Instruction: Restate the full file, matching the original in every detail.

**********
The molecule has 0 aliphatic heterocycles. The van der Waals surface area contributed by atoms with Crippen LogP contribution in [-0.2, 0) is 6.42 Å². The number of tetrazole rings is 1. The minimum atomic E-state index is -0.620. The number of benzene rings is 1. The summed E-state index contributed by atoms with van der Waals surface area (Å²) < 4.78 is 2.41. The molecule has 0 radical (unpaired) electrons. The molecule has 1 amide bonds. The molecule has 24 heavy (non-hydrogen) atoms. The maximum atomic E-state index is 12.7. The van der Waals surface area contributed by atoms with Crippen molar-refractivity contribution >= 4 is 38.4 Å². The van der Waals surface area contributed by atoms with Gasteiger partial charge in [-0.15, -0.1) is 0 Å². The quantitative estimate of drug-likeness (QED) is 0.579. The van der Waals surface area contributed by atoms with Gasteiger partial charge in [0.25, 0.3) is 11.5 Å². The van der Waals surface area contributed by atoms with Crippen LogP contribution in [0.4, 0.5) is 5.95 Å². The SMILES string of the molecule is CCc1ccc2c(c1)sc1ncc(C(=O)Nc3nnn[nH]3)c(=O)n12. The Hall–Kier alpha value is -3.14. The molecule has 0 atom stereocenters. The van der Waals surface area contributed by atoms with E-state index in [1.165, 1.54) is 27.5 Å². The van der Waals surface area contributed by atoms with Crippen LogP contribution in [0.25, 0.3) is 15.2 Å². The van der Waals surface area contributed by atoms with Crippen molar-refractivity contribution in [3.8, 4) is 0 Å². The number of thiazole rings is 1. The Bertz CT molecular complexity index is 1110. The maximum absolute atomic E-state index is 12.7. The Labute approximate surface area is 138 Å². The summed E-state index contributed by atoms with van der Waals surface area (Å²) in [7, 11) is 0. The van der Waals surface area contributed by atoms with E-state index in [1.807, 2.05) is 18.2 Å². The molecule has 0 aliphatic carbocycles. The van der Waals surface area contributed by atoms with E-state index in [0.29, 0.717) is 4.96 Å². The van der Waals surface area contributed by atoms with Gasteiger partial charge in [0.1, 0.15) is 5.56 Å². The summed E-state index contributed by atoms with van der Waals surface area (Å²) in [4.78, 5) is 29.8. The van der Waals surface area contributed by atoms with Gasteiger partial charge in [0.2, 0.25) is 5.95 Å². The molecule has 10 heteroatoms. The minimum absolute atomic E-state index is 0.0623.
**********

The molecule has 0 aliphatic heterocycles. The van der Waals surface area contributed by atoms with Crippen LogP contribution in [-0.2, 0) is 6.42 Å². The number of tetrazole rings is 1. The minimum atomic E-state index is -0.620. The number of benzene rings is 1. The summed E-state index contributed by atoms with van der Waals surface area (Å²) < 4.78 is 2.41. The molecule has 0 radical (unpaired) electrons. The molecule has 1 amide bonds. The molecule has 24 heavy (non-hydrogen) atoms. The maximum atomic E-state index is 12.7. The van der Waals surface area contributed by atoms with Crippen molar-refractivity contribution >= 4 is 38.4 Å². The van der Waals surface area contributed by atoms with Gasteiger partial charge in [-0.15, -0.1) is 0 Å². The quantitative estimate of drug-likeness (QED) is 0.579. The van der Waals surface area contributed by atoms with Gasteiger partial charge in [0.25, 0.3) is 11.5 Å². The van der Waals surface area contributed by atoms with Crippen LogP contribution in [0.4, 0.5) is 5.95 Å². The SMILES string of the molecule is CCc1ccc2c(c1)sc1ncc(C(=O)Nc3nnn[nH]3)c(=O)n12. The Hall–Kier alpha value is -3.14. The molecule has 0 atom stereocenters. The van der Waals surface area contributed by atoms with E-state index in [1.165, 1.54) is 27.5 Å². The van der Waals surface area contributed by atoms with Crippen LogP contribution in [0.25, 0.3) is 15.2 Å². The van der Waals surface area contributed by atoms with Crippen molar-refractivity contribution in [3.8, 4) is 0 Å². The number of thiazole rings is 1. The Bertz CT molecular complexity index is 1110. The maximum absolute atomic E-state index is 12.7. The Labute approximate surface area is 138 Å². The summed E-state index contributed by atoms with van der Waals surface area (Å²) in [7, 11) is 0. The van der Waals surface area contributed by atoms with E-state index in [1.807, 2.05) is 18.2 Å². The molecule has 0 aliphatic carbocycles. The van der Waals surface area contributed by atoms with E-state index in [0.29, 0.717) is 4.96 Å². The van der Waals surface area contributed by atoms with Gasteiger partial charge in [0.1, 0.15) is 5.56 Å². The summed E-state index contributed by atoms with van der Waals surface area (Å²) in [4.78, 5) is 29.8. The van der Waals surface area contributed by atoms with Gasteiger partial charge in [0.2, 0.25) is 5.95 Å². The molecule has 10 heteroatoms. The minimum absolute atomic E-state index is 0.0623.